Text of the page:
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Nnormal Tomir Review (2024): Is This Trail All-Arounder for You?

Nnormal Tomir review

Our Verdict

8.6Overall Score

A super solid and grippy all-arounder that lacks panache.

Don’t have time to read the full review? Here’s what you need to know.

For all the Kilian Jornet fans looking for a speedy, fun trail shoe, the Tomir won’t be the answer. If anything, this second pair of shoes in the Nnormal (1) lineup is the opposite of what we’ve come to associate with one of the greatest trail runners of all time – solid and, dare I say it, a little boring. However, reliable all-weather, all-terrain running shoes often feel like that since they’re not meant to wow or for racing.

The Nnormal Tomir trail running shoes are billed as made for “every runner, every level” to provide durable comfort off-road. With an 8 mm dropsuper sturdy 5 mm lugs on a Vibram Megagrip Litebase outsole, and a moderately cushioned EVA foam midsole, they deliver just that and nothing more. The ride falls flat, but you know it will never let you down.

Beginners and those looking for a good-value all-arounder will appreciate the solid, no-nonsense feel of these shoes. They also have some interesting aesthetic features, such as the diagonal lacing system reminiscent of mountain biking shoes and the nice map contour design on the upper.

Wider through the forefoot than you’d expect from Kilian (2), the Tomir puts versatility and durability first. Nnormal markets it as good for anything from hiking to running. There’s also a waterproof version for those looking to boost weather protection. In short, it’s a straightforward shoe that can replace your walking boots and take you through an ultra. But it’s not a model most folks would get excited about.

Please read our full review of the Nnormal Tomir for more information.

Foot lockdown and protection


  • Great durability
  • Lighter, more efficient Vibram outsole
  • Extremely good grip
  • Spare laces to mix and match
  • High quality materials


  • Uninspiring ride
  • Rigid feel
  • Lack of energy return
  • Asymmetrical lacing not that great for foot lockdown


review Nnormal Tomir

Like every trail runner in the world, I’ve always held Spanish (Catalan) Kilian Jornet in extremely high regard for his unbelievable exploits and performance in the sport. So, understandably, I had high expectations from his shoe design work when he launched the Nnormal brand in collaboration with Mallorca-based Camper footwear company.

The Kjerag (the other shoe in the brand’s collection) is exactly what we expected from him after his close collaboration with Salomon in producing the S/LAB range while he was sponsored by them.

Tomir Nnormal

However, in an effort not to be a one-trick pony, Nnormal created something entirely different in the Tomir. This hiking/running hybrid shoe focuses on support and durability rather than races and speed. Also, the versatility of these trail shoes embodies the low-waste, “Leave no trace” motto of the brand. Indeed, the Tomir aims to last and take you through most outdoor activities beyond just running.

After testing these shoes on all types of trails and a little road for a few weeks, I can vouch for their durability and provide important insights into the trail running experience they provide. Read on to find out more!


Nnormal Tomir rubber outsole

I run on mostly hard-packed trails and rocks, but I took advantage of winter weather to also wear the Tomir on muddy tracks. The grip was just unbeatable. The Vibram Megagrip Litebase outsole adheres to all types of terrain. It’s a premium rubber compound, so you know Nnormal wasn’t messing around on this front.

I’m unsure whether the 5 mm lug depth and super sticky outsole are necessary for an “all-around” type of shoe. However, the high quality of the material will certainly make the Tomir very durable, which is part of its mission.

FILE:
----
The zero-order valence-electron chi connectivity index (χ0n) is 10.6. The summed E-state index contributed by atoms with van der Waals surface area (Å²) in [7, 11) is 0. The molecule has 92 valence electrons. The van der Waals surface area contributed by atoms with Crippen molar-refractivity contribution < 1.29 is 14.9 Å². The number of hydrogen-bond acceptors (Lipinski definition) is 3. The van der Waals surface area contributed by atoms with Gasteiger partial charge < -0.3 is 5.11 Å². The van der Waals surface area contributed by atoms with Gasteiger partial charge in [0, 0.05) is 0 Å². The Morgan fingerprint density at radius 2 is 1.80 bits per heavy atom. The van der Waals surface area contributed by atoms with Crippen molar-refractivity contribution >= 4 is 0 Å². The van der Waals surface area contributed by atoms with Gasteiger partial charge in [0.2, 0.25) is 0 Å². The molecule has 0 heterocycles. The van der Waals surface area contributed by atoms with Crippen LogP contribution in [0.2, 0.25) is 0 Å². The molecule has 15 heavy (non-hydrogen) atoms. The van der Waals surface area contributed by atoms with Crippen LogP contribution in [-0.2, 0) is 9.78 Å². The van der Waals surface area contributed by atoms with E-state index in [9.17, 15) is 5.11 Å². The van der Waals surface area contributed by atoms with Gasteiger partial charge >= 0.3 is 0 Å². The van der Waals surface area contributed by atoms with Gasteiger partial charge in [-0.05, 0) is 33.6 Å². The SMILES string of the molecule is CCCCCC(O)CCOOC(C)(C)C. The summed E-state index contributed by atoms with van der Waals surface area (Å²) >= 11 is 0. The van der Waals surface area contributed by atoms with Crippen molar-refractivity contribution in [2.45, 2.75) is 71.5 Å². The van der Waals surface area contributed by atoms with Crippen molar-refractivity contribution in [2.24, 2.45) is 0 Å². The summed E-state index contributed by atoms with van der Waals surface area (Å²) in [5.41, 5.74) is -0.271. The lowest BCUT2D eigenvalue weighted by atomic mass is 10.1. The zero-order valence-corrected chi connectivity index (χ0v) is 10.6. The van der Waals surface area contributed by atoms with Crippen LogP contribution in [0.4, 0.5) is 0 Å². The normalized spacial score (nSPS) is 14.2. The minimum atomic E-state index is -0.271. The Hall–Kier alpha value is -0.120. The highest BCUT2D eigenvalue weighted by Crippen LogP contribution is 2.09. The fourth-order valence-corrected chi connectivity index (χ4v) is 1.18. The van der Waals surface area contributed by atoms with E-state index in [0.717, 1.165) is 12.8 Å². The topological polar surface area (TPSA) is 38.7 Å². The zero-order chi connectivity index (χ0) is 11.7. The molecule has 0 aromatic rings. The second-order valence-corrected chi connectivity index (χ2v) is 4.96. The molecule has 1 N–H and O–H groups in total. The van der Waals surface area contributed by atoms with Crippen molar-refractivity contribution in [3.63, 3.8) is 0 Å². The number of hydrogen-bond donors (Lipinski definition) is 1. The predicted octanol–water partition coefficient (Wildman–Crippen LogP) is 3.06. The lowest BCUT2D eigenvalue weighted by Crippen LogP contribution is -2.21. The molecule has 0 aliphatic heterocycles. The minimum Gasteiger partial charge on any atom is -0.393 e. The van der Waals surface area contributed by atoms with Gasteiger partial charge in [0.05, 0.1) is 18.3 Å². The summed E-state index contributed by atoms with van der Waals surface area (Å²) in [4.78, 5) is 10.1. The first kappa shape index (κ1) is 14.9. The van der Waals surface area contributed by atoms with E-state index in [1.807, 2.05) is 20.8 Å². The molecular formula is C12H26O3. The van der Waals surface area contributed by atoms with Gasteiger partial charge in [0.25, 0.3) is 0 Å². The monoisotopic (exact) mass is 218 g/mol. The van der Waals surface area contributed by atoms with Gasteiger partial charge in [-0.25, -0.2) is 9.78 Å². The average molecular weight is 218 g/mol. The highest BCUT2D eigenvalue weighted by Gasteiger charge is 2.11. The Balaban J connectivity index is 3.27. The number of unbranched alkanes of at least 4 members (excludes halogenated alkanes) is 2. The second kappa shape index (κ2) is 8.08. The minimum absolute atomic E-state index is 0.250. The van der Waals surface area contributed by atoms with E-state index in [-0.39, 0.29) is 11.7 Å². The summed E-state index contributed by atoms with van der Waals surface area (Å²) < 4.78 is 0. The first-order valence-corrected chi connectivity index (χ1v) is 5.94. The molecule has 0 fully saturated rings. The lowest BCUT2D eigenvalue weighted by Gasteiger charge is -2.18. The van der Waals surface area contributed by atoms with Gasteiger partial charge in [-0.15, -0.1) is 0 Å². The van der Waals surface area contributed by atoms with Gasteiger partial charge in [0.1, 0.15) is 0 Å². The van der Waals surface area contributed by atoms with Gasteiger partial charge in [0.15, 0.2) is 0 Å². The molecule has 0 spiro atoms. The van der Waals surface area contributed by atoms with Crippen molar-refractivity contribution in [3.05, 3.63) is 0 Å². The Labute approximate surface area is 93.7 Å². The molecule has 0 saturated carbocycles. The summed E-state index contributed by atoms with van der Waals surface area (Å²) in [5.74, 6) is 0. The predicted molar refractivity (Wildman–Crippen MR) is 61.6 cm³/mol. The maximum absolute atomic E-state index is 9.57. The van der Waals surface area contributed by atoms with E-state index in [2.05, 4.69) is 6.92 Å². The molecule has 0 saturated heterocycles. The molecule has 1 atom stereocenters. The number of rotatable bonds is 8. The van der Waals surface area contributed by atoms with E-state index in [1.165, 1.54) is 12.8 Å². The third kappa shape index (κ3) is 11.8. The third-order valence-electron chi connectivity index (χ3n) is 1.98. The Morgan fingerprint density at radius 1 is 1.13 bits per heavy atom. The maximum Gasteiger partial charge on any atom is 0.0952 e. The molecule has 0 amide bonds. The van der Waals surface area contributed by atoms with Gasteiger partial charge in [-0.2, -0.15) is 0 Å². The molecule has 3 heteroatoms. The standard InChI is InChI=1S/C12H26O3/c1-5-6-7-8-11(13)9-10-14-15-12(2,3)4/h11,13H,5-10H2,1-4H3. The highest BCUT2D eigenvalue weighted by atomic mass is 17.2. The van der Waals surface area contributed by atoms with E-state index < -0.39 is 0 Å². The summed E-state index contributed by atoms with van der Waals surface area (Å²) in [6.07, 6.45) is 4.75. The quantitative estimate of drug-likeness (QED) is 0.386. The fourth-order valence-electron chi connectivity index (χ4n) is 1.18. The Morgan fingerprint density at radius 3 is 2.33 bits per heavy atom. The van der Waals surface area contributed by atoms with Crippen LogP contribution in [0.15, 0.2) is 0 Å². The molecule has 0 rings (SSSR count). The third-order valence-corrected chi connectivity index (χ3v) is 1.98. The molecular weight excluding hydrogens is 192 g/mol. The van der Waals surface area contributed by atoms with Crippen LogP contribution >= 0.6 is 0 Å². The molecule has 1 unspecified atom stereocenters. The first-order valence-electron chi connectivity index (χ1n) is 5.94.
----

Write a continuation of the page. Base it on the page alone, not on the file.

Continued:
Nnormal Tomir rubber outsole close up

Unfortunately, I found these shoes to be a little too firm across pointy rocks and roots. I would have preferred a little more flexibility. However, this improved over time as the shoes were more worn in, so it may just be a matter of time.


In dry or wet conditions, the Tomir’s outsole sticks to the ground and gives a sense of stability almost unmatched in other trail shoes. The 33 individually spaced lugs feel oversized, but they are excellent in mud, wet grass, gravel, and mossy rocks. Whereas Salomon (Kilian’s previous sponsor) still struggles with wet rock adherence, Nnormal’s outsole excels in all conditions.

Alesca Stewart wearing Nnormal Tomir trail running shoes


The Nnormal Tomir is a no-nonsense shoe for all types of running. You won’t find carbon plates or dual foam technology here – just a simple proprietary EVA foam that provides some cushioning, although it stays on the firm side.

Everything in moderation: the 31 mm stack height under the heel comes down to 23 mm under the toes. This gives a pretty standard 8-mm drop. This configuration makes the shoe accessible, stable, and relatively comfortable.

Nnormal Tomir cushioning foam

Because the foam density in Tomir’s midsole is quite high, it doesn’t feel as soft on the landing as the stack size would suggest at first glance. Again, this is something you get used to after breaking in the shoes over 30-40 miles / 48-64 km. The decision to opt for a firmer, denser foam also comes down to durability. Indeed, the foam will likely last longer than on bouncier models with softer materials. However, the result is that there’s not much rebound.

Despite the positive experience of stability and foot protection, the Tomir’s EVA midsole doesn’t feel all that fun or bouncy. There’s little energy return and the sole is quite stiff and straight, without a rocker to push you forward.

Additionally, since they’re designed for both running and hiking, the stiffer EVA midsole and sturdy outsole give the Tomirs a very good sense of protection from obstacles underfoot.

Finally, when it comes to weight, the Tomir feels bulky but doesn’t weigh a runner down. It’s a unisex shoe, and the EU size 40 comes in at 236 g/8.3 oz, which puts it in a “standard” bracket.

Foot Lockdown

Nnormal Tomir engineered mesh upper

Various reviews have praised the Tomir’s asymmetrical lacing. It’s meant to reduce pressure points on the foot and, therefore, make the shoes more comfortable and less likely to hurt over long distances. It’s also a cool style choice. However, I found the laces difficult to lock down properly. I even had to stop to adjust them mid-run a few times, which can become quite frustrating.